Unemployment benefits are available to those who are temporarily out of work through no fault of their own. Unemployment compensation is a joint program of the federal and state government. Federal law outlines the basic structure of the program, while state law determines which employees are eligible for benefits, how much they will receive, how long benefits last, and the process applicants must follow to claim benefits.
Once you have applied for benefits, you will have to follow your state's rules to claim benefits for each week you remain unemployed. If you don't meet the claim requirements, you may not receive benefits.
You must meet certain eligibility requirements to collect unemployment benefits. Generally speaking, you will be eligible for benefits only if all of the following are true:
Each state has its own rules on how these terms are defined and which employees are eligible. For more information on each of these requirements, see Who Is Eligible for Unemployment? To find out your state's requirements, go to your state's unemployment agency website; for links to each state's agency, see State Unemployment Agencies.
Most states allow applicants to file for unemployment benefits online, by phone, or by mail. You will need to provide some basic information about yourself (such as your Social Security number), your employer, your earnings, and the reason why you are unemployed. The agency may interview you by phone about your claim; it may also contact your most recent employer. If the agency decides you are eligible for benefits, it will send you a notice of eligibility and begin providing benefits. Some states send you a weekly or biweekly check; others pay benefits on a debit card or through direct deposit to a bank account.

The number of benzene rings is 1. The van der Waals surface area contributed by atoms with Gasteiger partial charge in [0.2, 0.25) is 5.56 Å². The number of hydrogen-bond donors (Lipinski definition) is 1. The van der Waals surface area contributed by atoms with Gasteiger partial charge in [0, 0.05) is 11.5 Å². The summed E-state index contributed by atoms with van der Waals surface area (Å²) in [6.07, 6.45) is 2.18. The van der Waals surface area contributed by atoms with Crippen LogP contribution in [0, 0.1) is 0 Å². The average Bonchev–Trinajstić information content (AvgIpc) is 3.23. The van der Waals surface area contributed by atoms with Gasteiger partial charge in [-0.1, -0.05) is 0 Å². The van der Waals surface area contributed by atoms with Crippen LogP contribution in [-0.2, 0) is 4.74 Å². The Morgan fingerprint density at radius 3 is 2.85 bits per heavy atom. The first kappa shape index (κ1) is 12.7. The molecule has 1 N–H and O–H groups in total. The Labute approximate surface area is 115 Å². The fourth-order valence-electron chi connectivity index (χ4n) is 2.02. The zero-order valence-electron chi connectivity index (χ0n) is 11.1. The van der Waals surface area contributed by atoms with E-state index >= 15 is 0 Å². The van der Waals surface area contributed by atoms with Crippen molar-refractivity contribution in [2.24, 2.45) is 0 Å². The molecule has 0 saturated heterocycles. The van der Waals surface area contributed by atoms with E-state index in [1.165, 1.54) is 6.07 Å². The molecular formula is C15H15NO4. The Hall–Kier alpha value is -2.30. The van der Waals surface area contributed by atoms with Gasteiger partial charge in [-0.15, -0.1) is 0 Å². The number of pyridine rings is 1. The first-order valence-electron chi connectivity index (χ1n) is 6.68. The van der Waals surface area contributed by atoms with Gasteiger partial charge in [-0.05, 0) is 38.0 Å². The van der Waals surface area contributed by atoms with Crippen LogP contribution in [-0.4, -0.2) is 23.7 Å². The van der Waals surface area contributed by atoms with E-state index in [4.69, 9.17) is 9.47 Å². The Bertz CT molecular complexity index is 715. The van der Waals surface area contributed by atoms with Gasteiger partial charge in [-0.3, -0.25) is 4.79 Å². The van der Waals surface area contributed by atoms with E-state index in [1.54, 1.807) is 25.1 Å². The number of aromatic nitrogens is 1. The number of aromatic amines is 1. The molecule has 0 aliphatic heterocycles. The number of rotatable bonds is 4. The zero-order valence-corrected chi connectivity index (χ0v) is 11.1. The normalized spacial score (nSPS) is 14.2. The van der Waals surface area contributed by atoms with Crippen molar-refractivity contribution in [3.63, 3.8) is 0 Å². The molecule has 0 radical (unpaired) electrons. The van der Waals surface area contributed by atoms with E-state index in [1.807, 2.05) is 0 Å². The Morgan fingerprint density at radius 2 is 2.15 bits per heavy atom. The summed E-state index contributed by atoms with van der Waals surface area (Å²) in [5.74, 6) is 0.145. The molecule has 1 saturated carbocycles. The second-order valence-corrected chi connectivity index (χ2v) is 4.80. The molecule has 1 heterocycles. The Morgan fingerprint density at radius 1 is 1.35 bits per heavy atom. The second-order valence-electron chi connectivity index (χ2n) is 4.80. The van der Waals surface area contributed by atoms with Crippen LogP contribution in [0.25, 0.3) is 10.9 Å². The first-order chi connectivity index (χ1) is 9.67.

To continue receiving benefits, you must follow your state's procedures and requirements. You may have to file a claim form, call the agency at a particular time each week, or complete an online questionnaire. You may have to go to the unemployment office for an interview, attend a job search or training seminar, or speak to a counselor about your efforts to find a new job. Most states require applicants to provide some information every week or every other week about their continuing eligibility for benefits. For example, you may have to provide information on your job search, any compensation you've received, and so on.
If you don't follow your state's requirements, you may not receive benefits for that claim period -- or the state may decide that you aren't eligible for benefits at all.
Your claim for benefits will remain open, as long as you meet all of your state's requirements, until you are no longer eligible for benefits. For example, if you get another job, you won't be eligible to collect unemployment. If you are no longer available to work (for instance, because you decided to go back to school full time), you will also be ineligible for benefits.
At some point, your benefits will run out. Most states provide unemployment benefits for 26 weeks (recently, a handful of states have cut back, due to budgetary shortfalls). In times of high unemployment, the federal government provides extended benefits to those whose state benefits have run out. Currently, the federal government provides up to 73 additional weeks of benefits in states with the highest unemployment rates. (For more information on these extended benefit programs, see How Long Do Unemployment Benefits Last?) Once all benefits available to you have run out, your claim will be closed.